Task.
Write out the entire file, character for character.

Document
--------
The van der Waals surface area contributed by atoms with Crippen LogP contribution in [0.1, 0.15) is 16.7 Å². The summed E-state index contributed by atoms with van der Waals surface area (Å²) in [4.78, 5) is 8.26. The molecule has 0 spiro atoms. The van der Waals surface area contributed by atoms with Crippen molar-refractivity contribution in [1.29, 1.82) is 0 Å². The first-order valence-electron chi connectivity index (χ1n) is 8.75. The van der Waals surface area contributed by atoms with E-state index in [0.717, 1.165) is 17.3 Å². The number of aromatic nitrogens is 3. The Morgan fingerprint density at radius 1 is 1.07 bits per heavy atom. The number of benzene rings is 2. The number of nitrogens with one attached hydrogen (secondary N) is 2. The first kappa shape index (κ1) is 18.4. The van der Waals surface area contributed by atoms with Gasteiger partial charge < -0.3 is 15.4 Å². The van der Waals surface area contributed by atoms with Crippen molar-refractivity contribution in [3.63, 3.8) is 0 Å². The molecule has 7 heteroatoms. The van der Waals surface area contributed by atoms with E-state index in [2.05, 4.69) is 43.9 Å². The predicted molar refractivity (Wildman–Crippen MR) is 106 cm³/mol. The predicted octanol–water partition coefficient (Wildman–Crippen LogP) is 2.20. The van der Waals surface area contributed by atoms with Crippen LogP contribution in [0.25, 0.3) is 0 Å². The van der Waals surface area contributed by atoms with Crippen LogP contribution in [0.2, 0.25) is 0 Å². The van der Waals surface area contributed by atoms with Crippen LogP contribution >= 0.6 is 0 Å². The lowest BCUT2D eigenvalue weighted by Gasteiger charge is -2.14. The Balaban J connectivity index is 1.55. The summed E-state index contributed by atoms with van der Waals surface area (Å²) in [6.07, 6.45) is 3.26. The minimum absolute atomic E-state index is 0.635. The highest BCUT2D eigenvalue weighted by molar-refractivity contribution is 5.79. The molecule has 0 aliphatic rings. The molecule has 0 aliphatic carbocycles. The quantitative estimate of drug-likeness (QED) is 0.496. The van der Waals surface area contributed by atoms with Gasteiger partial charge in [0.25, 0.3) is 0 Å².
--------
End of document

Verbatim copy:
The van der Waals surface area contributed by atoms with Crippen LogP contribution in [0.1, 0.15) is 16.7 Å². The summed E-state index contributed by atoms with van der Waals surface area (Å²) in [4.78, 5) is 8.26. The molecule has 0 spiro atoms. The van der Waals surface area contributed by atoms with Crippen molar-refractivity contribution in [1.29, 1.82) is 0 Å². The first-order valence-electron chi connectivity index (χ1n) is 8.75. The van der Waals surface area contributed by atoms with E-state index in [0.717, 1.165) is 17.3 Å². The number of aromatic nitrogens is 3. The Morgan fingerprint density at radius 1 is 1.07 bits per heavy atom. The number of benzene rings is 2. The number of nitrogens with one attached hydrogen (secondary N) is 2. The first kappa shape index (κ1) is 18.4. The van der Waals surface area contributed by atoms with Gasteiger partial charge < -0.3 is 15.4 Å². The van der Waals surface area contributed by atoms with Crippen molar-refractivity contribution in [3.63, 3.8) is 0 Å². The molecule has 7 heteroatoms. The van der Waals surface area contributed by atoms with E-state index in [2.05, 4.69) is 43.9 Å². The predicted molar refractivity (Wildman–Crippen MR) is 106 cm³/mol. The predicted octanol–water partition coefficient (Wildman–Crippen LogP) is 2.20. The van der Waals surface area contributed by atoms with Crippen LogP contribution in [0.25, 0.3) is 0 Å². The van der Waals surface area contributed by atoms with Crippen LogP contribution in [0.2, 0.25) is 0 Å². The van der Waals surface area contributed by atoms with Crippen LogP contribution >= 0.6 is 0 Å². The lowest BCUT2D eigenvalue weighted by Gasteiger charge is -2.14. The Balaban J connectivity index is 1.55. The summed E-state index contributed by atoms with van der Waals surface area (Å²) in [6.07, 6.45) is 3.26. The minimum absolute atomic E-state index is 0.635. The highest BCUT2D eigenvalue weighted by molar-refractivity contribution is 5.79. The molecule has 0 aliphatic rings. The molecule has 0 aliphatic carbocycles. The quantitative estimate of drug-likeness (QED) is 0.496. The van der Waals surface area contributed by atoms with Gasteiger partial charge in [0.25, 0.3) is 0 Å².